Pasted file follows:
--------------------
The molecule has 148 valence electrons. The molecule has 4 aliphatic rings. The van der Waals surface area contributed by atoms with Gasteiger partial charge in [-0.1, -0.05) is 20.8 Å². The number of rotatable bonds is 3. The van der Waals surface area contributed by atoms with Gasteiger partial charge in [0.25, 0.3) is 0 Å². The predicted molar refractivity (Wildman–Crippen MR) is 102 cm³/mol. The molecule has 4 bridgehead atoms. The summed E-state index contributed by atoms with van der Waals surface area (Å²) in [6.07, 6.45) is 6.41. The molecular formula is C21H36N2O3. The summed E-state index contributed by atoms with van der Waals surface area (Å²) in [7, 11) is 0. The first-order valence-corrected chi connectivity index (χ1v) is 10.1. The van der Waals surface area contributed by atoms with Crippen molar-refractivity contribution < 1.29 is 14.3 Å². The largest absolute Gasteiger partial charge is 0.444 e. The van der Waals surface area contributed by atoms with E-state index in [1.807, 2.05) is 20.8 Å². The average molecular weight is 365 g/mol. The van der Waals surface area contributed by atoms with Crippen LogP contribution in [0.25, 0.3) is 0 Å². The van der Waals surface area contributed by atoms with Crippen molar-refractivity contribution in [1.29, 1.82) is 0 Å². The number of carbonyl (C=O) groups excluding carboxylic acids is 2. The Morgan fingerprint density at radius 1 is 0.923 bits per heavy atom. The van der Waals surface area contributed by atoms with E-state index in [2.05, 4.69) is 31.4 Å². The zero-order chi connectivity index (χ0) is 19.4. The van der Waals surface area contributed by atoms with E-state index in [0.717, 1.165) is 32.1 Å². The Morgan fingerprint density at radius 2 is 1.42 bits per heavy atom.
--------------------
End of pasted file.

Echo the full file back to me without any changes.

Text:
The molecule has 148 valence electrons. The molecule has 4 aliphatic rings. The van der Waals surface area contributed by atoms with Gasteiger partial charge in [-0.1, -0.05) is 20.8 Å². The number of rotatable bonds is 3. The van der Waals surface area contributed by atoms with Gasteiger partial charge in [0.25, 0.3) is 0 Å². The predicted molar refractivity (Wildman–Crippen MR) is 102 cm³/mol. The molecule has 4 bridgehead atoms. The summed E-state index contributed by atoms with van der Waals surface area (Å²) in [6.07, 6.45) is 6.41. The molecular formula is C21H36N2O3. The summed E-state index contributed by atoms with van der Waals surface area (Å²) in [7, 11) is 0. The first-order valence-corrected chi connectivity index (χ1v) is 10.1. The van der Waals surface area contributed by atoms with Crippen molar-refractivity contribution < 1.29 is 14.3 Å². The largest absolute Gasteiger partial charge is 0.444 e. The van der Waals surface area contributed by atoms with E-state index in [1.807, 2.05) is 20.8 Å². The average molecular weight is 365 g/mol. The van der Waals surface area contributed by atoms with Crippen LogP contribution in [0.25, 0.3) is 0 Å². The van der Waals surface area contributed by atoms with Crippen molar-refractivity contribution in [1.29, 1.82) is 0 Å². The number of carbonyl (C=O) groups excluding carboxylic acids is 2. The Morgan fingerprint density at radius 1 is 0.923 bits per heavy atom. The van der Waals surface area contributed by atoms with E-state index in [2.05, 4.69) is 31.4 Å². The zero-order chi connectivity index (χ0) is 19.4. The van der Waals surface area contributed by atoms with E-state index in [0.717, 1.165) is 32.1 Å². The Morgan fingerprint density at radius 2 is 1.42 bits per heavy atom.